• Performance: The survey found that “organizations today see a strong sustainability strategy and ESG program as a growth and innovation play — focusing on the ‘offense’ of value creation rather than the ‘defense’ of compliance.”

  • Consumer pressure: Pressures from increasing consumer awareness of sustainability trends and resulting selectivity with respect to which products and services to purchase are being transmitted up the value chain.  

Specific to R&D, there are additional critical factors to consider. One is that, as part of the drive toward sustainability, the responsibility for the emissions of a given product is being shifted from consumers to producers. A case in point: Electric vehicles require less energy, but they contain carbon-intensive rare earth materials. Emissions used in production make up the majority of their lifetime emissions. 

What this means in practice is that the sustainability of the entire supply and production chain is now the focus of measurement and, accordingly, of regulatory scrutiny. Scope 1 and Scope 2 (direct and indirect) emissions are already under scrutiny, and Scope 3 emissions, which include upstream and downstream emissions, are increasingly at the center of attention. 

Therefore, it is not sufficient for organizations to develop products whose sole sustainability pitch is that they are more sustainable when in use. Organizations must also improve the sustainability of how they source, manufacture, distribute and sell products.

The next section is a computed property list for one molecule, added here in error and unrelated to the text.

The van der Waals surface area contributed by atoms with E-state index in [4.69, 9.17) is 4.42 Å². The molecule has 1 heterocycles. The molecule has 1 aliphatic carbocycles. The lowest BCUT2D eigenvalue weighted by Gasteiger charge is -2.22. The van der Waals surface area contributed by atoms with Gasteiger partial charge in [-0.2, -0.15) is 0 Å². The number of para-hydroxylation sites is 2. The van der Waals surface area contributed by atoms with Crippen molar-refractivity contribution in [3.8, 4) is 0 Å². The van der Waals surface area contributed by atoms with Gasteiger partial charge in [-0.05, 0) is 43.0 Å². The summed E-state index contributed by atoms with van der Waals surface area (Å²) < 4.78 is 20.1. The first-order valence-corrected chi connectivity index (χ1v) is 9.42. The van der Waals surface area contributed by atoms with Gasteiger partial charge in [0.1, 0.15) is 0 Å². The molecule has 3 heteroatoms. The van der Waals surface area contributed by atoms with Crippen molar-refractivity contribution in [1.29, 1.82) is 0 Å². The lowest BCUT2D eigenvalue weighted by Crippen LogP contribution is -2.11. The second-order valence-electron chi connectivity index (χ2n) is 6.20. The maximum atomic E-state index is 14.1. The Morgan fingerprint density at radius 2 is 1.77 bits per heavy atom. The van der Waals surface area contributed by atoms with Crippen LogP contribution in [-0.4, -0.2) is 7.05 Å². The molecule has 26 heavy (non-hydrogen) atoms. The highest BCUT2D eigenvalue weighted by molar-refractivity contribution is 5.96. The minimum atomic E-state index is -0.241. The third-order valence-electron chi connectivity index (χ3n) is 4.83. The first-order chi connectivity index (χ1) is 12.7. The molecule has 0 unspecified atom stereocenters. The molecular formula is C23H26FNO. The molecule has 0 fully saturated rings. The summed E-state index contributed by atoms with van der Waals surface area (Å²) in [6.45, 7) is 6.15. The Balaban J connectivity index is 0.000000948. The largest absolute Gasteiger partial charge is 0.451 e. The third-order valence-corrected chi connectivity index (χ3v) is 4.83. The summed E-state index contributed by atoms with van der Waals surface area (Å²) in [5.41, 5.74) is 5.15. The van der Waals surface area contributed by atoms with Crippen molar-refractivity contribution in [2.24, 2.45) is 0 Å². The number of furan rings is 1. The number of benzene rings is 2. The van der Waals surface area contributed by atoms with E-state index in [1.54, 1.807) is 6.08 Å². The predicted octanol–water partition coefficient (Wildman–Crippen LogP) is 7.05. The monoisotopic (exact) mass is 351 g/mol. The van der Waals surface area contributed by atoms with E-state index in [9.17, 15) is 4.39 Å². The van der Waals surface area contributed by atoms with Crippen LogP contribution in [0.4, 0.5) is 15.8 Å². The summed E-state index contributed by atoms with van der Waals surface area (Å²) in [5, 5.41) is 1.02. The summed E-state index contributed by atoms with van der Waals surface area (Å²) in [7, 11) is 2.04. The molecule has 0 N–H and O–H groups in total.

This is why R&D has emerged as an essential element of sustainability initiatives: designed-in attributes have become a central sustainability consideration. 

Leaders understand and agree. In a separate L.E.K. Consulting survey of 78 professionals across multiple industries, just 48% rated their organization a 6 or 7 (on a scale of 1-7, with 7 as the highest) in their integration of sustainability in R&D. Approximately 63% reported it is important to them that sustainability is embedded within the R&D process (see Figure 2). 

Consumer goods companies and technology, media and telecommunications (TMT) companies rated their sustainability integration the highest, closely followed by industrial companies, and the highest number of executives in those industries felt sustainability integration was most important. The energy and business/financial services sectors lagged others on both measures (see Figure 3). 

Sustainability performance can be designed in 

Although sustainability is important, it is difficult to implement. 

The L.E.K. Global Corporate Sustainability Survey 2022 shows the difficulty of turning sustainability intentions into action. The same executives who registered a strong commitment to sustainability also reported that they struggle with implementation. Less than half of the surveyed companies (45%) have an executive team and board that are strongly aligned on ESG priorities, and almost half (47%) struggle to balance the interests of different groups, such as communities and shareholders. 

Especially in R&D, successful integration of sustainability is often compromised by a fragmented approach. While it has become more common to incorporate some sustainability considerations, sustainability is often still not incorporated holistically in R&D

Figure 4 illustrates the interaction of R&D with other business units — and the interdependency among them. There are key questions related to R&D that are best answered with input from relevant departments across the enterprise. Relationships between R&D and other business units have a critical impact on the success of sustainability integration that should be at the root of a product or service.